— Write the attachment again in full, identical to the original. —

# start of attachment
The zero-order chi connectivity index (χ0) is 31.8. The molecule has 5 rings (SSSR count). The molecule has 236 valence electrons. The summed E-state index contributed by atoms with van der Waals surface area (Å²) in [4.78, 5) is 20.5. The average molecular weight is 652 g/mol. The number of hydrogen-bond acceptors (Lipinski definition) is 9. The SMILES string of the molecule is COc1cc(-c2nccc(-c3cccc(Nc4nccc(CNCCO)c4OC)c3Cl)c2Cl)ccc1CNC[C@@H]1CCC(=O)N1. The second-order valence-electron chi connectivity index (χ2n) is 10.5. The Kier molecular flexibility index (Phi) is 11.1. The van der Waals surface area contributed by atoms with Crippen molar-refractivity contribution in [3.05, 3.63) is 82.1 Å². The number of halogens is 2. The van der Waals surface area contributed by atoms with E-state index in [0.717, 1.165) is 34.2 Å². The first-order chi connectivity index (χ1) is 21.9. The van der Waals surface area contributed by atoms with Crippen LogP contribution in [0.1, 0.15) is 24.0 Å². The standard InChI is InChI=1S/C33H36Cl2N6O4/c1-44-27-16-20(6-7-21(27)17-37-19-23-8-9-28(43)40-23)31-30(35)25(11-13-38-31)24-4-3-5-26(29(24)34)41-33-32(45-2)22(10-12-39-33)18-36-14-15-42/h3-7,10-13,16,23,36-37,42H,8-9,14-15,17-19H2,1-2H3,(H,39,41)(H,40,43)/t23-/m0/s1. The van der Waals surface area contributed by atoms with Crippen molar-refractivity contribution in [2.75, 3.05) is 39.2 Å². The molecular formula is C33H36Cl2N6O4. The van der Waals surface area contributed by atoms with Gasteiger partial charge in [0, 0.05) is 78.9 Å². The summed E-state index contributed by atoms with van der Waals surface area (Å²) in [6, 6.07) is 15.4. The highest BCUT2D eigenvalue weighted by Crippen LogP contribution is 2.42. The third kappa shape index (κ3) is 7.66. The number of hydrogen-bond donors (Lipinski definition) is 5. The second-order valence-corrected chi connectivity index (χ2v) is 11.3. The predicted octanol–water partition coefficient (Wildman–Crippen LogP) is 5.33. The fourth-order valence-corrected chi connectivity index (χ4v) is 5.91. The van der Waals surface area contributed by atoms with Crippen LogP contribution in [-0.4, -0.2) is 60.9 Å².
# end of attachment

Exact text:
The zero-order chi connectivity index (χ0) is 31.8. The molecule has 5 rings (SSSR count). The molecule has 236 valence electrons. The summed E-state index contributed by atoms with van der Waals surface area (Å²) in [4.78, 5) is 20.5. The average molecular weight is 652 g/mol. The number of hydrogen-bond acceptors (Lipinski definition) is 9. The SMILES string of the molecule is COc1cc(-c2nccc(-c3cccc(Nc4nccc(CNCCO)c4OC)c3Cl)c2Cl)ccc1CNC[C@@H]1CCC(=O)N1. The second-order valence-electron chi connectivity index (χ2n) is 10.5. The Kier molecular flexibility index (Phi) is 11.1. The van der Waals surface area contributed by atoms with Crippen molar-refractivity contribution in [3.05, 3.63) is 82.1 Å². The number of halogens is 2. The van der Waals surface area contributed by atoms with E-state index in [0.717, 1.165) is 34.2 Å². The first-order chi connectivity index (χ1) is 21.9. The van der Waals surface area contributed by atoms with Crippen LogP contribution in [0.1, 0.15) is 24.0 Å². The standard InChI is InChI=1S/C33H36Cl2N6O4/c1-44-27-16-20(6-7-21(27)17-37-19-23-8-9-28(43)40-23)31-30(35)25(11-13-38-31)24-4-3-5-26(29(24)34)41-33-32(45-2)22(10-12-39-33)18-36-14-15-42/h3-7,10-13,16,23,36-37,42H,8-9,14-15,17-19H2,1-2H3,(H,39,41)(H,40,43)/t23-/m0/s1. The van der Waals surface area contributed by atoms with Crippen molar-refractivity contribution in [2.75, 3.05) is 39.2 Å². The molecular formula is C33H36Cl2N6O4. The van der Waals surface area contributed by atoms with Gasteiger partial charge in [0, 0.05) is 78.9 Å². The summed E-state index contributed by atoms with van der Waals surface area (Å²) in [6, 6.07) is 15.4. The highest BCUT2D eigenvalue weighted by Crippen LogP contribution is 2.42. The third kappa shape index (κ3) is 7.66. The number of hydrogen-bond donors (Lipinski definition) is 5. The second-order valence-corrected chi connectivity index (χ2v) is 11.3. The predicted octanol–water partition coefficient (Wildman–Crippen LogP) is 5.33. The fourth-order valence-corrected chi connectivity index (χ4v) is 5.91. The van der Waals surface area contributed by atoms with Crippen LogP contribution in [-0.4, -0.2) is 60.9 Å².